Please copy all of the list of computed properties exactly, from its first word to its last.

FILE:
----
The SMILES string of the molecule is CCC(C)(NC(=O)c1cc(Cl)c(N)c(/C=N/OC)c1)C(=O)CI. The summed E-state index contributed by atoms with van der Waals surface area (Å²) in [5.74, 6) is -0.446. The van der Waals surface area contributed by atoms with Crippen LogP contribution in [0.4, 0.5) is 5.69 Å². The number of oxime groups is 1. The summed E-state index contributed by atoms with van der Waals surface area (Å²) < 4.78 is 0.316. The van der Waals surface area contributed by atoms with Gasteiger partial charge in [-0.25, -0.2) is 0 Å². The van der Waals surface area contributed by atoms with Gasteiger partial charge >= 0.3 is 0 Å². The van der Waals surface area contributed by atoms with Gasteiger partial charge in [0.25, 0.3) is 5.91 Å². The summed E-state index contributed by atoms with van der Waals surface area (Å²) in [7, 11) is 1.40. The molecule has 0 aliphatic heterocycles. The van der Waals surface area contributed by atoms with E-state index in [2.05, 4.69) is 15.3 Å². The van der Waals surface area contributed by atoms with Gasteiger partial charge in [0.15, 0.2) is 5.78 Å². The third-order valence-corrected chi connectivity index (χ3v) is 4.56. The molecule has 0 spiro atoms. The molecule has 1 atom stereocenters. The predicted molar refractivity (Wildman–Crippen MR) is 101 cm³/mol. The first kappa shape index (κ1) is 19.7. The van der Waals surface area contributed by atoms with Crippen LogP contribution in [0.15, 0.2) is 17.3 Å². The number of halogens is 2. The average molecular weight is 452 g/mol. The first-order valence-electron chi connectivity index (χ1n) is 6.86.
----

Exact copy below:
The SMILES string of the molecule is CCC(C)(NC(=O)c1cc(Cl)c(N)c(/C=N/OC)c1)C(=O)CI. The summed E-state index contributed by atoms with van der Waals surface area (Å²) in [5.74, 6) is -0.446. The van der Waals surface area contributed by atoms with Crippen LogP contribution in [0.4, 0.5) is 5.69 Å². The number of oxime groups is 1. The summed E-state index contributed by atoms with van der Waals surface area (Å²) < 4.78 is 0.316. The van der Waals surface area contributed by atoms with Gasteiger partial charge in [-0.25, -0.2) is 0 Å². The van der Waals surface area contributed by atoms with Gasteiger partial charge >= 0.3 is 0 Å². The van der Waals surface area contributed by atoms with Gasteiger partial charge in [0.25, 0.3) is 5.91 Å². The summed E-state index contributed by atoms with van der Waals surface area (Å²) in [7, 11) is 1.40. The molecule has 0 aliphatic heterocycles. The van der Waals surface area contributed by atoms with E-state index in [2.05, 4.69) is 15.3 Å². The van der Waals surface area contributed by atoms with Gasteiger partial charge in [0.15, 0.2) is 5.78 Å². The third-order valence-corrected chi connectivity index (χ3v) is 4.56. The molecule has 0 spiro atoms. The molecule has 1 atom stereocenters. The predicted molar refractivity (Wildman–Crippen MR) is 101 cm³/mol. The first kappa shape index (κ1) is 19.7. The van der Waals surface area contributed by atoms with Crippen LogP contribution in [0.15, 0.2) is 17.3 Å². The number of halogens is 2. The average molecular weight is 452 g/mol. The first-order valence-electron chi connectivity index (χ1n) is 6.86.